PURIFICATION OF OIL-POLLUTED WATER AND DEVICE SUITABLE THEREFOR
In a method for purifying an oil (8)/water (42) mixture (40), the mixture (40) is fed to a container (48) having an ultrafiltration unit (52) with a membrane (30), and a protective material (50) is added to the mixture (40), which protective material, directly or after chemical reaction with the water from the mixture (40), as a film (62) on the membrane (30), keeps free oil (8) away from said membrane. Purified process water for extracting and/or refining of petroleum (8) is thus produced from process water (42) which is contaminated with petroleum (8). During extraction and/or refining of petroleum (8), the purified process water (42) is used as feed water and/or as desalting water or for reinjection into an oil field (5). A purification device (64) substantially comprises a container (48) having an ultrafiltration unit (52) with a membrane (30), a feed line (28) to the container (48) and an addition device (27) for protective material (50) in the flow path (56) to the membrane (30).
The invention relates to a method and a device for purifying a mixture of water contaminated with oil, and to a method for producing purified process water during the extraction and/or refining of petroleum.BACKGROUND
Extracting petroleum essentially involves extracting a petroleum/water mixture from the ground. In newly developed oil fields, this mixture consists of the formation water already present in the oil-bearing stratum and the oil which is to be extracted. In older oil fields, extraction of the petroleum/water mixture involves forcing water into the petroleum formation through injection wells which are located at a certain distance from the extraction well. Under the pressure developed in this manner, the water flows in the oil-bearing stratum to the extraction well and, in so doing, carries petroleum with it which may then be taken from the extraction well together with the injection water and any formation water which is present.
This petroleum/water mixture now has to be separated in order to obtain petroleum which is suitable for further processing. The water content of the petroleum/water mixture varies from oil field to oil field and also varies as exploitation of the oil field progresses.
When refining petroleum, oil products containing salt for example must be desalted. The oil product is washed with water for this purpose. Water contaminated with oil is obtained as waste product.
Oil/water mixtures are very harmful to the environment and therefore cannot be discharged untreated into the environment, for example requiring elaborate disposal arrangements. It is therefore in principle desirable to treat oil/water mixtures by separating the oil as completely as possible from the water in order to obtain clarified water which may then for example be put to further use.
Phase separators are generally used for separating the oil/water mixture, i.e. the oil/water mixture is transferred into a tank in which the lighter oil and the heavier water can segregate under the influence of gravity, such that an oil phase forms at the surface and an aqueous phase (for example deposit water in the case of petroleum extraction) in the lower region of the tank.
After such a gravity separation, between 500 and 1000 mg of oil are still present per liter of water. On the one hand, this involves a considerable waste of precious oil and, on the other hand, the water cannot be discharged into the environment due to the considerable contamination with oil but must instead be further treated and purified.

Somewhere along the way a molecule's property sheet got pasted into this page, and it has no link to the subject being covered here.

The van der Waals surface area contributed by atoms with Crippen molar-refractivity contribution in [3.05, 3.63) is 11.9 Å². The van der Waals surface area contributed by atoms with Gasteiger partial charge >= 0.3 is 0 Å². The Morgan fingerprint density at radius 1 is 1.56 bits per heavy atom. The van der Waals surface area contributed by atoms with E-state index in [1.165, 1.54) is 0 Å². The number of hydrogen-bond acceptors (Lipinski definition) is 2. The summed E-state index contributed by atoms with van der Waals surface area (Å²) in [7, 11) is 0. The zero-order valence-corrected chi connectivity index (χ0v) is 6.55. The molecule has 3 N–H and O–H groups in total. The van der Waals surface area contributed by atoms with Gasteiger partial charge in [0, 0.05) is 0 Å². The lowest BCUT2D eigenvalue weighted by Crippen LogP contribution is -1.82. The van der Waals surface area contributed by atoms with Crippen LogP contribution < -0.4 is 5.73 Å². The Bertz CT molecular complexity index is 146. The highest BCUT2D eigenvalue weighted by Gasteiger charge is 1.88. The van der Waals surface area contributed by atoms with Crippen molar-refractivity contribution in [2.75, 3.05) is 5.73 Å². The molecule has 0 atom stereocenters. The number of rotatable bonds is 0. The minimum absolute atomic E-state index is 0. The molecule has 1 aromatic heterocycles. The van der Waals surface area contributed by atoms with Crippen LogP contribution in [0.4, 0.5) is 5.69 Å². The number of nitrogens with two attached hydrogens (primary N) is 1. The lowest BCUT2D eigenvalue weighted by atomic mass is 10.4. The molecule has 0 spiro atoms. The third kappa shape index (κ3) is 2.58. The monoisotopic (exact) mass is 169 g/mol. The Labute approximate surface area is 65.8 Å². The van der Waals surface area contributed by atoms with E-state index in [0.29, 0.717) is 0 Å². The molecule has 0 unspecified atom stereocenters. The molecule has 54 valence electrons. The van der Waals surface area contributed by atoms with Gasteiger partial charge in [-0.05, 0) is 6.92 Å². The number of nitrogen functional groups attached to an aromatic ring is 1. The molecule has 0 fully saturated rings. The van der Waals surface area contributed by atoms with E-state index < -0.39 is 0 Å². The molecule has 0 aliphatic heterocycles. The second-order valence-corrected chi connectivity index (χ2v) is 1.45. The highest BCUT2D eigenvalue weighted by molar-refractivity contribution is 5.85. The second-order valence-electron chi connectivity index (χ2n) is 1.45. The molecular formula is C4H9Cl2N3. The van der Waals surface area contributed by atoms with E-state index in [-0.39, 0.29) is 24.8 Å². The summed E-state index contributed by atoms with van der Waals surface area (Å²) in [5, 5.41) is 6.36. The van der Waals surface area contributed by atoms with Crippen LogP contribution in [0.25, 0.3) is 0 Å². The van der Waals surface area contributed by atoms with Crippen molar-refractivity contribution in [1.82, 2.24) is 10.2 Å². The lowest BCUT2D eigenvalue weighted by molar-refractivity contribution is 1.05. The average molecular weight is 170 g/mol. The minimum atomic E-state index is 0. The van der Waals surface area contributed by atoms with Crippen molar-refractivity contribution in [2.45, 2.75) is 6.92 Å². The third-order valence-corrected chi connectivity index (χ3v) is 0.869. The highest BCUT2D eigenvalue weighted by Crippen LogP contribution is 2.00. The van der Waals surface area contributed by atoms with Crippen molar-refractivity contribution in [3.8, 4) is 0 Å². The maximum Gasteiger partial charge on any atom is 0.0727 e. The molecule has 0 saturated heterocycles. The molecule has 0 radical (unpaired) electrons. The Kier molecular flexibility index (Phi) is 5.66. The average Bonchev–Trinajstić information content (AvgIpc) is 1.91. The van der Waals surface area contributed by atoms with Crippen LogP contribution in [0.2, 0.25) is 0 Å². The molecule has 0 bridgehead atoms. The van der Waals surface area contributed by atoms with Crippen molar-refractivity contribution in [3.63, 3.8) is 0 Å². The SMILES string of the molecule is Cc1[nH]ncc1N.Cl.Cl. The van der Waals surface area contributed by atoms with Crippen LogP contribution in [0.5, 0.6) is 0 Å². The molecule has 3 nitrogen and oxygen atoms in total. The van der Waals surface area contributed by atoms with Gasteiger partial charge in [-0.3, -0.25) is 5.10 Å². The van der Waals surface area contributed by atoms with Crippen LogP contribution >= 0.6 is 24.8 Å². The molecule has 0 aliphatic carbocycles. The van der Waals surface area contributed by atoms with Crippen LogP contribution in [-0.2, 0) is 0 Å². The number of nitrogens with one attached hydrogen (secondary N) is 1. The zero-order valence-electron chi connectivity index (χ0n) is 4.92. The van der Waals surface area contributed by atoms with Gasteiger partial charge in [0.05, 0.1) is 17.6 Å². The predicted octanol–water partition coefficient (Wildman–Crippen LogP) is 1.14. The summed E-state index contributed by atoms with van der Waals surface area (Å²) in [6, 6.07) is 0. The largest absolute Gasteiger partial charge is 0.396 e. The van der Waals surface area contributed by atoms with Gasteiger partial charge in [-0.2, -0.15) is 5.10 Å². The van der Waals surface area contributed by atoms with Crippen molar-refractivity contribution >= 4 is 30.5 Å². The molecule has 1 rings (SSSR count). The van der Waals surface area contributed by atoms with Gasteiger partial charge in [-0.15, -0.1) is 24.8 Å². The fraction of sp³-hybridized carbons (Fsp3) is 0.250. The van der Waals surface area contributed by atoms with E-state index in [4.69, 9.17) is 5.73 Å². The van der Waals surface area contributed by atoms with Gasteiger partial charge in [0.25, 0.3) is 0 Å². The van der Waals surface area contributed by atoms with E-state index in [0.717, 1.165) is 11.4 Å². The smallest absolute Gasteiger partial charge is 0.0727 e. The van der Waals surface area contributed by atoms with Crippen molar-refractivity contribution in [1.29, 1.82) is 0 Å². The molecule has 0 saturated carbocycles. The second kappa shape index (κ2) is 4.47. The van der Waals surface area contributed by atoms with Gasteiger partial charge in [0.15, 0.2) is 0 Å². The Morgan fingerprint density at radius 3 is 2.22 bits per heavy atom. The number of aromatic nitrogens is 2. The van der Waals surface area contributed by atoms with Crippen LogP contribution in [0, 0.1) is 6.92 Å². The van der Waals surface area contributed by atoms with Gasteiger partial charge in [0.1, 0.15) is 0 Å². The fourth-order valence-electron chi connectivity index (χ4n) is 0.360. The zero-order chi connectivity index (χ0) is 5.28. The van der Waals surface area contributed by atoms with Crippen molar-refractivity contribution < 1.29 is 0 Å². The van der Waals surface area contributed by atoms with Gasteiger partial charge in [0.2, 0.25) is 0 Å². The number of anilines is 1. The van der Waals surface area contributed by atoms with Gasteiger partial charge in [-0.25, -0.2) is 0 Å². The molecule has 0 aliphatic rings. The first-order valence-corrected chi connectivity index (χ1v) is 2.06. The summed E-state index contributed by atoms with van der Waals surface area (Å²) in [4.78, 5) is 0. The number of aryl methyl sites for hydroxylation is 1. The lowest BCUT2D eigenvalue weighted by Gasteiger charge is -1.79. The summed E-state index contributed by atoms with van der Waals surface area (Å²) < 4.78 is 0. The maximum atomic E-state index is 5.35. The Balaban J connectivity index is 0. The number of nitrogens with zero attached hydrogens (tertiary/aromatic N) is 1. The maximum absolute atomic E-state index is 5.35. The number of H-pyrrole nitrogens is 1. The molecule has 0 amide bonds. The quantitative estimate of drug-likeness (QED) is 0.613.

Currently available treatment methods and devices, however, have considerable disadvantages with regard to costs and treatment performance. In the case of the three-phase separators usual in the United Arab Emirates, a residual oil content of 500 ppm oil remains in the wastewater. Disposal of the water is extremely problematic at such a high loading. Sometimes the water is transferred into special wastewater lagoons which involves considerable environmental pollution. Alternatively, the wastewater is sometimes forced under elevated pressure into porous aquifers. While this practice does indeed initially get rid of the water, it makes groundwater deposits useless for future extraction of drinking water.
In German oil fields, the residual oil content is often reduced to around 60 ppm by means of coalescence separators. However, even this loading is still too high for direct discharge of the water, such that here too the water can only be discharged to an effluent treatment plant, so causing considerable additional costs.
A solution which is at first glance obvious in petroleum extraction of using the contaminated deposit water as injection water for the injection wells is in many cases likewise not possible due to the residual oil content of the water. If injected into the oil field, the oil particles can clog the pores in the oil-bearing formation and so considerably reduce output from the oil field and, in extreme cases, may bring extraction to a virtual standstill. Even if it is possible to force the deposit water back into the oil field, there are further related problems. This is because, if the contaminated water is to be safely stored, it would have to be forced precisely into the conductive oil-bearing reservoir which has been developed by the extraction well. Such precise input is, however, almost impossible to ensure reliably. There is therefore always a risk that the introduced deposit water will not remain in the oil field, but will instead be forced into other rock strata where it may cause contamination, in extreme cases in the aquifer too.
Ultrafiltration of deposit water containing oil has repeatedly been investigated. However, such investigations revealed the problem that the membranes used are likewise irreversibly clogged by the oil particles within a short time. While using ceramic membranes has made backflushing feasible, such that the membranes can be used over an extended period, the service period of these special ceramic membranes between flushing operations is very short and the membrane costs are very high. Methods using these membranes can thus only be considered in a few specific cases involving relatively small volumes of deposit water.BRIEF SUMMARY